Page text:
“To say that literature is dead is both empirically false and intuitively true,” writes the British novelist and philosopher Lars Iyer in a “literary manifesto after the end of literature and manifestos.” Iyer names Vila-Matas, alongside Bernhard and Roberto Bolaño, as one of the “very few” writers who have “grasped the dire nature of our current literary moment,” trailing in the wake of an authentic literary culture whose gestures we can only ape with varying degrees of self-consciousness and bad faith. We might add to these names the likes of David Markson, Gerald Murnane, Eduard Levé, W.G. Sebald, Gabriel Josipovici, the J.M. Coetzee of Elizabeth Costello and Diary of a Bad Year, Ivan Vladislavić’s The Loss Library, and perhaps even Karl Ove Knausgaard, whose My Struggle is to some extent a struggle with its own impossibility. Much of the most vital contemporary writing, at least in the Western world, has taken as its starting point a confrontation with the condition of cultural belatedness, in which the gestures of both realism and modernism can only be repeated as farce, and one suspects that the authentic expression of the current age may lie outside of literature, perhaps even outside of culture, altogether.
One does not need to subscribe to the fatalistic “death of literature” thesis to see that the conditions of contemporary culture present a grave challenge to the vitality of the novel. Though Vila-Matas mostly deals with intuited effects rather than detailed cultural diagnoses, the causes are manifold and everywhere apparent: the exhaustion of viable forms of expression and the sense that everything has been done before, and better; the canonization of experimental art and the neutralization of its disruptive energy; the relentless commodification and banalization of mass culture; the LinkedIn-ification of the world and the incorporation of writing into the great neoliberal conflagration of bourgeois self-promotion; a paralyzing sense of belatedness, inauthenticity and farcical repetition; and perhaps above all, a sense of arbitrariness and contingency, of forms and styles being merely choices made from a range of neither more nor less valid alternatives.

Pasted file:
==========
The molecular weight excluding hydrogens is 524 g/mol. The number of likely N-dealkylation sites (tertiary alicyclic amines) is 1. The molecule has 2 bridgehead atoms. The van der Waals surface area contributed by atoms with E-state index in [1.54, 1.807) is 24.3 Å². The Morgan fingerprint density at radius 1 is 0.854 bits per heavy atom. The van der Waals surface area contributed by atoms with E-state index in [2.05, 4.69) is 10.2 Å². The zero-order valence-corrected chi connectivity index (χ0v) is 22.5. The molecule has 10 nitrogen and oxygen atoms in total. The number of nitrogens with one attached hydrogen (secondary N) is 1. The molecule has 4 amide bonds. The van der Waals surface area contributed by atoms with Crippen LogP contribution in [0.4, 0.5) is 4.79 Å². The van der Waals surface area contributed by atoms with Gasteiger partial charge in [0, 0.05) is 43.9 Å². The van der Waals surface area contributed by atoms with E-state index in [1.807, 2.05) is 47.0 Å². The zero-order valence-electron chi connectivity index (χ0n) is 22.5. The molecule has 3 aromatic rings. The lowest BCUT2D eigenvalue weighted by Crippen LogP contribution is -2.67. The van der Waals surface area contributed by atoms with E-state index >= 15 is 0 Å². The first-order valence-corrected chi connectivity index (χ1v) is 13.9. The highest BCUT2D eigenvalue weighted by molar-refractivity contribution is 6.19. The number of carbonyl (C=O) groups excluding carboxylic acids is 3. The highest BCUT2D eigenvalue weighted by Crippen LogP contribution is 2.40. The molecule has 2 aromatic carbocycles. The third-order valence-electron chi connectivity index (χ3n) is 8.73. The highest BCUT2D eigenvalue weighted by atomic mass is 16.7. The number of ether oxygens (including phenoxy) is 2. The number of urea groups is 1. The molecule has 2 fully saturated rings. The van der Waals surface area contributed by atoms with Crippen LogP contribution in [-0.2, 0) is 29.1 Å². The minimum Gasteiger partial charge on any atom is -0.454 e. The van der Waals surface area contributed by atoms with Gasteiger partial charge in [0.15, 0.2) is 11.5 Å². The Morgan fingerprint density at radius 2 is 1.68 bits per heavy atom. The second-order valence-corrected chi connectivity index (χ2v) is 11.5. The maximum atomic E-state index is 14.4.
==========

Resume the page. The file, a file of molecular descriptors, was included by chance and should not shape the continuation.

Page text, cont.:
And yet for all of this, Vila-Matas continues to write prolifically. With the publication of A Brief History of Portable Literature and The Illogic of Kassel, Vila Matas’s English-language corpus has now grown from four to six, still only a fraction of the twenty-two novels that make up his oeuvre in Spanish. Like the capitalist system in whose shadow it took up residence, modernism has always existed in a state of permanent crisis. We may stand inexorably in the wake of the true avant-garde, but for now Vila-Matas and others like him continue to find new ways to alchemize negativity into strange and exhilarating forms of life.
Danny Byrne is a PhD student in English at Brown University.